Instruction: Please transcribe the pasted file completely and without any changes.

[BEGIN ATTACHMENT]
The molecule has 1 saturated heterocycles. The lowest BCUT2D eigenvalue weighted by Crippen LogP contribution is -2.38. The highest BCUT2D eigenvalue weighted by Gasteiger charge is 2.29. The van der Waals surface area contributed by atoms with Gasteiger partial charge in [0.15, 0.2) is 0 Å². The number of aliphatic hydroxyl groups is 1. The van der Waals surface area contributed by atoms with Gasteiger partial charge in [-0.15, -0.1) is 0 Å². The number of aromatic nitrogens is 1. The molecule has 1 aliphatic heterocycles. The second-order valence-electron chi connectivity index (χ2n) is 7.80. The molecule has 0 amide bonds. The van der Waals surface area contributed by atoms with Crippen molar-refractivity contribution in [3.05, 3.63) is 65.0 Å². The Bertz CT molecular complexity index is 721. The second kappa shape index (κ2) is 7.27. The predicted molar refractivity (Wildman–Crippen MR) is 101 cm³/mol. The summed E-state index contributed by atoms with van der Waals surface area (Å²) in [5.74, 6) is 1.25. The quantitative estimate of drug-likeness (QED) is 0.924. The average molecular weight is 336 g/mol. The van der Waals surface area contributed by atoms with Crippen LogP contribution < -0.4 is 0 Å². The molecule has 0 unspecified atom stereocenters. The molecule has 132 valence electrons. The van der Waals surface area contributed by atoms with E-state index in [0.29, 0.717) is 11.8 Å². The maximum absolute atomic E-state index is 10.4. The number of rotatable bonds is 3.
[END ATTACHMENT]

The molecule has 1 saturated heterocycles. The lowest BCUT2D eigenvalue weighted by Crippen LogP contribution is -2.38. The highest BCUT2D eigenvalue weighted by Gasteiger charge is 2.29. The van der Waals surface area contributed by atoms with Gasteiger partial charge in [0.15, 0.2) is 0 Å². The number of aliphatic hydroxyl groups is 1. The van der Waals surface area contributed by atoms with Gasteiger partial charge in [-0.15, -0.1) is 0 Å². The number of aromatic nitrogens is 1. The molecule has 1 aliphatic heterocycles. The second-order valence-electron chi connectivity index (χ2n) is 7.80. The molecule has 0 amide bonds. The van der Waals surface area contributed by atoms with Crippen molar-refractivity contribution in [3.05, 3.63) is 65.0 Å². The Bertz CT molecular complexity index is 721. The second kappa shape index (κ2) is 7.27. The predicted molar refractivity (Wildman–Crippen MR) is 101 cm³/mol. The summed E-state index contributed by atoms with van der Waals surface area (Å²) in [5.74, 6) is 1.25. The quantitative estimate of drug-likeness (QED) is 0.924. The average molecular weight is 336 g/mol. The van der Waals surface area contributed by atoms with Crippen LogP contribution < -0.4 is 0 Å². The molecule has 0 unspecified atom stereocenters. The molecule has 132 valence electrons. The van der Waals surface area contributed by atoms with E-state index in [0.29, 0.717) is 11.8 Å². The maximum absolute atomic E-state index is 10.4. The number of rotatable bonds is 3.